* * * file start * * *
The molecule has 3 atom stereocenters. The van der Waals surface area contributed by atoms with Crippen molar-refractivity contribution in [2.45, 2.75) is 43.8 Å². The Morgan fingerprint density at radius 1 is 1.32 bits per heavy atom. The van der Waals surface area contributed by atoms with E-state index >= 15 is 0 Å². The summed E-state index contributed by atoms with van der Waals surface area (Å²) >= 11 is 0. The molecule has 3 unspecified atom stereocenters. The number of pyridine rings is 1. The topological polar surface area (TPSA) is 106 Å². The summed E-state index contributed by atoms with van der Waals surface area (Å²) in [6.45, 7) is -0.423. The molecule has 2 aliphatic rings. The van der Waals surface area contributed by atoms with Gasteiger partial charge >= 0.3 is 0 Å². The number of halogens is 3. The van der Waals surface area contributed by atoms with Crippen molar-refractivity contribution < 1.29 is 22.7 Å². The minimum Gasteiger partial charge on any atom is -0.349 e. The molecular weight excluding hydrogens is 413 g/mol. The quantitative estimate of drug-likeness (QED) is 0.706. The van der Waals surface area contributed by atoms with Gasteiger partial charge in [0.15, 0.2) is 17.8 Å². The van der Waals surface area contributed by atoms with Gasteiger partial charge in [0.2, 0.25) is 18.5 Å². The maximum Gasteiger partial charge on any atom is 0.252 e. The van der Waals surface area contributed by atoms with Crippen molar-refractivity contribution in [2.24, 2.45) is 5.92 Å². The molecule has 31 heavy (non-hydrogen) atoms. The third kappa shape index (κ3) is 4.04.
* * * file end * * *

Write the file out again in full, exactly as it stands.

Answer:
The molecule has 3 atom stereocenters. The van der Waals surface area contributed by atoms with Crippen molar-refractivity contribution in [2.45, 2.75) is 43.8 Å². The Morgan fingerprint density at radius 1 is 1.32 bits per heavy atom. The van der Waals surface area contributed by atoms with E-state index >= 15 is 0 Å². The summed E-state index contributed by atoms with van der Waals surface area (Å²) >= 11 is 0. The molecule has 3 unspecified atom stereocenters. The number of pyridine rings is 1. The topological polar surface area (TPSA) is 106 Å². The summed E-state index contributed by atoms with van der Waals surface area (Å²) in [6.45, 7) is -0.423. The molecule has 2 aliphatic rings. The van der Waals surface area contributed by atoms with Gasteiger partial charge >= 0.3 is 0 Å². The number of halogens is 3. The van der Waals surface area contributed by atoms with Crippen molar-refractivity contribution < 1.29 is 22.7 Å². The minimum Gasteiger partial charge on any atom is -0.349 e. The molecular weight excluding hydrogens is 413 g/mol. The quantitative estimate of drug-likeness (QED) is 0.706. The van der Waals surface area contributed by atoms with Gasteiger partial charge in [0.15, 0.2) is 17.8 Å². The van der Waals surface area contributed by atoms with Gasteiger partial charge in [0.2, 0.25) is 18.5 Å². The maximum Gasteiger partial charge on any atom is 0.252 e. The van der Waals surface area contributed by atoms with Crippen molar-refractivity contribution in [2.24, 2.45) is 5.92 Å². The molecule has 31 heavy (non-hydrogen) atoms. The third kappa shape index (κ3) is 4.04.